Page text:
More Evidence Of The Housing Hustle

housingcartoonThe degree of cheerleading in the media, accompanied by doctored economic statistics by the Administration, is all an attempt to convince you that the economy is getting better. It is not! It is not even close to getting better.

Isn’t it amazing that we are talking about an economic recovery almost five years after the recession was declared over? Recoveries after recessions are usually over with in a few quarters, not five years. For those who believe in business cycles, it is time for another recession (except we still have not gotten out of the last one) to begin.

Here is a chart of housing. You know about housing because it is routinely heralded as being one of the industries leading the recovery. How can that be?


This chart is impossible to reconcile with the housing recovery stories that are being spun.

Focus on the blue line, single family housing starts. Do they look like they are going gangbusters?

Single family housing starts have barely surpassed the lowest level on the chart, way back in January of 1982. Look at the slope of the line after June 2009. Then compare its slope with that of any other post-recession period. Does that excite you as much as it excites the media?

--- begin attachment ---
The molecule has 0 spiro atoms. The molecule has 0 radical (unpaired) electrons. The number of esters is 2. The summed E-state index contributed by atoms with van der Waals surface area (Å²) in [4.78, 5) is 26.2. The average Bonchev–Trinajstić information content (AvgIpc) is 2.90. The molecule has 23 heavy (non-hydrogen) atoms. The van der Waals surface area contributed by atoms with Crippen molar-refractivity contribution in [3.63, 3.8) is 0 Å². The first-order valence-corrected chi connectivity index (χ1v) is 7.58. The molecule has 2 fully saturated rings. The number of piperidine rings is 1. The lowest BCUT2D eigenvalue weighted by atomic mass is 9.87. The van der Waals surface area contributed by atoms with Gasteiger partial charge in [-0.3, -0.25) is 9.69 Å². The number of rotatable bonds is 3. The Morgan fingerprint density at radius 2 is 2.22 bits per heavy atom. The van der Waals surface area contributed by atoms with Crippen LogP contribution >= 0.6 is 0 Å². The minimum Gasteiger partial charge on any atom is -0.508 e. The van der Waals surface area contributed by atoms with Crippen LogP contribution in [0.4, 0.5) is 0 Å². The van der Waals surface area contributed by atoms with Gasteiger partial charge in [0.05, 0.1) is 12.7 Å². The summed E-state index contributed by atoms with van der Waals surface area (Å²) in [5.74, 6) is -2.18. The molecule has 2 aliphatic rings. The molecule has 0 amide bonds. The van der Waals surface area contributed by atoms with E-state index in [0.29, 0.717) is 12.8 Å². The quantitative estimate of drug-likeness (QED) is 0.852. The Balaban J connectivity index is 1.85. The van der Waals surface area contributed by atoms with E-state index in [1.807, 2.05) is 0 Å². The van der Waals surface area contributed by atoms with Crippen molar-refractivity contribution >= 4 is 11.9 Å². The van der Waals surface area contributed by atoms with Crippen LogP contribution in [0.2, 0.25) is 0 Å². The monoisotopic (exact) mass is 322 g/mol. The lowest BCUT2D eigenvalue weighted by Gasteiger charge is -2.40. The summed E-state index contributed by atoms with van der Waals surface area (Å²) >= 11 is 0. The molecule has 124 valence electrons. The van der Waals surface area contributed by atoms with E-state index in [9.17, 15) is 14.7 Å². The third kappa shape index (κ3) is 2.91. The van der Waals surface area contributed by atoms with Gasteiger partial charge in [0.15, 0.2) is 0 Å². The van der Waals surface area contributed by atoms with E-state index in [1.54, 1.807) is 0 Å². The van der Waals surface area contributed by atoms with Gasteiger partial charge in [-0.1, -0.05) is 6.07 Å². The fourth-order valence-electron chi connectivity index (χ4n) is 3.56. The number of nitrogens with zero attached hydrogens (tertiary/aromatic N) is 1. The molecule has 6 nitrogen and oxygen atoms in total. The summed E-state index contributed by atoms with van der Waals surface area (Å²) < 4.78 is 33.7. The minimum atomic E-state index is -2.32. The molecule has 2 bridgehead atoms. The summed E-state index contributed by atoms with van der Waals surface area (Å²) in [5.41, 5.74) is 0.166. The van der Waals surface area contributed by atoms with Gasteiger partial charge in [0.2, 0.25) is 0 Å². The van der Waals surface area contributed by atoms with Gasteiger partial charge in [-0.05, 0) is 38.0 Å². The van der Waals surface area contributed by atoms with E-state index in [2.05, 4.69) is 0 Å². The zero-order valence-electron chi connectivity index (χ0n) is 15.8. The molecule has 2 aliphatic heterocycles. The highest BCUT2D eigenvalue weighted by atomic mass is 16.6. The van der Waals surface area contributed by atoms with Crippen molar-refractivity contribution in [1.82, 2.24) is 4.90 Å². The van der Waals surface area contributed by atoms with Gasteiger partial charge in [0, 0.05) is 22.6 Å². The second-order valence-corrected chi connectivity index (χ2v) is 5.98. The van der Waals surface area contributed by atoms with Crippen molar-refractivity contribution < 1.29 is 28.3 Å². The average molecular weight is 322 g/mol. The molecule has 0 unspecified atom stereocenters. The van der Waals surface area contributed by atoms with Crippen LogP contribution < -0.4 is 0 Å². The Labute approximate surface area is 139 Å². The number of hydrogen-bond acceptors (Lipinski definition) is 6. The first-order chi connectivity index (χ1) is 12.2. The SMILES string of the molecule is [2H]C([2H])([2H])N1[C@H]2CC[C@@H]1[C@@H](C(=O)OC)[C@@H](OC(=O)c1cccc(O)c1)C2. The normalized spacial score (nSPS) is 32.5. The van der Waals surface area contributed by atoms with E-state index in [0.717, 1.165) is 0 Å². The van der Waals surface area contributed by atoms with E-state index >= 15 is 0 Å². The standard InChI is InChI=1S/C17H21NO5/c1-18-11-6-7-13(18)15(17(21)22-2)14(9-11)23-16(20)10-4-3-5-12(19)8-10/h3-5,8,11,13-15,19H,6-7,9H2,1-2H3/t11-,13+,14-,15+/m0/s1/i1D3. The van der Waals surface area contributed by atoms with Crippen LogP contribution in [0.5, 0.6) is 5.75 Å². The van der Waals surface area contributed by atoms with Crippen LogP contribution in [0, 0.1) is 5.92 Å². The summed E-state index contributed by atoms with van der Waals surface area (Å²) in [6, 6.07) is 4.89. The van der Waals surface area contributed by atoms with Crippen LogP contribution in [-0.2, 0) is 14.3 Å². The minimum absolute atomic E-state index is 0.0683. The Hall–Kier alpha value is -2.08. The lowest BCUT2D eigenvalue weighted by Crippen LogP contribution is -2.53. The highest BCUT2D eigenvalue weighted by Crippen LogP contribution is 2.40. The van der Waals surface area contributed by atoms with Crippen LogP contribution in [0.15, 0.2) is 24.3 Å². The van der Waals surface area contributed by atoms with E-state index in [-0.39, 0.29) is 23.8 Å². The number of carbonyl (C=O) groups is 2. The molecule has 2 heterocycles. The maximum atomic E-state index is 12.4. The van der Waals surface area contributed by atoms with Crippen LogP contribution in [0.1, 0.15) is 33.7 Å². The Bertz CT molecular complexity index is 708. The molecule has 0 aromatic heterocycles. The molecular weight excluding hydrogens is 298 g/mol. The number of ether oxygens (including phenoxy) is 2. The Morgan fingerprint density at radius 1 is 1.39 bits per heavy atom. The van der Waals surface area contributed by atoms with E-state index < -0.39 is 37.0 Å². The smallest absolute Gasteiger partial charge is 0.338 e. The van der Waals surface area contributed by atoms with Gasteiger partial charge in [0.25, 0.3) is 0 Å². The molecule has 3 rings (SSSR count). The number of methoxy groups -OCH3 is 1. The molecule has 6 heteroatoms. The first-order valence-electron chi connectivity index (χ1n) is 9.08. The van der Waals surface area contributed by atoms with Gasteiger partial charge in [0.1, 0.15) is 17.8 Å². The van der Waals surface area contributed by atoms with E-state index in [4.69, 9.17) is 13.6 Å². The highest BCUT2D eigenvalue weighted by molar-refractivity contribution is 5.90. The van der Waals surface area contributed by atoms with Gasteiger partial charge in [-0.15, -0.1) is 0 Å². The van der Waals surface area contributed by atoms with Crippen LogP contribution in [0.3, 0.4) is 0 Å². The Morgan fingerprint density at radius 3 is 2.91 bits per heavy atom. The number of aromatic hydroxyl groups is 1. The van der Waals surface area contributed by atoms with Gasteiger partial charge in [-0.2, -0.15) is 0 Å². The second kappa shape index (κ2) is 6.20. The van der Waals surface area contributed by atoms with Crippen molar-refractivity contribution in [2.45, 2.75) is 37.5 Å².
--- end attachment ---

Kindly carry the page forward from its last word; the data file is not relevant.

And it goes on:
Let’s use a different angle. The population today is larger than in 1982 which presumably means the need for homes is greater. That would suggest that the blue line would regularly be above the readings from 1982.

For those who didn’t live through 1982, it was a horrible time. In some respects it was worse than 2008 – 2009 for consumers or wanna-be home owners. Inflation was near 20%. Paul Volcker was in charge of the Fed and allowed interest rates to rise to multi-generational highs. Mortgage rates in 1982 were 15% or higher. Today mortgage rates are 3 – 4%.  In which period would you expect housing to do better?

Comparing housing starts today with levels at the for one of the worst recessions in history is hardly fair. We are supposed to be five years out of our recession. The proper comparison would be to compare housing levels five years past the 1982 (or any other) recession with today’s levels. On that basis, the comparison is fair and the economy can be seen as VERY, VERY SICK!


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  1. Not just housing. Holiday sales bad @ Target, Best Buy, horrible @ Sears Holdings, and probably awful @ JCPenney. How much longer can Sears avert bankruptcy? What will suburban malls looks like with only Macy’s left?

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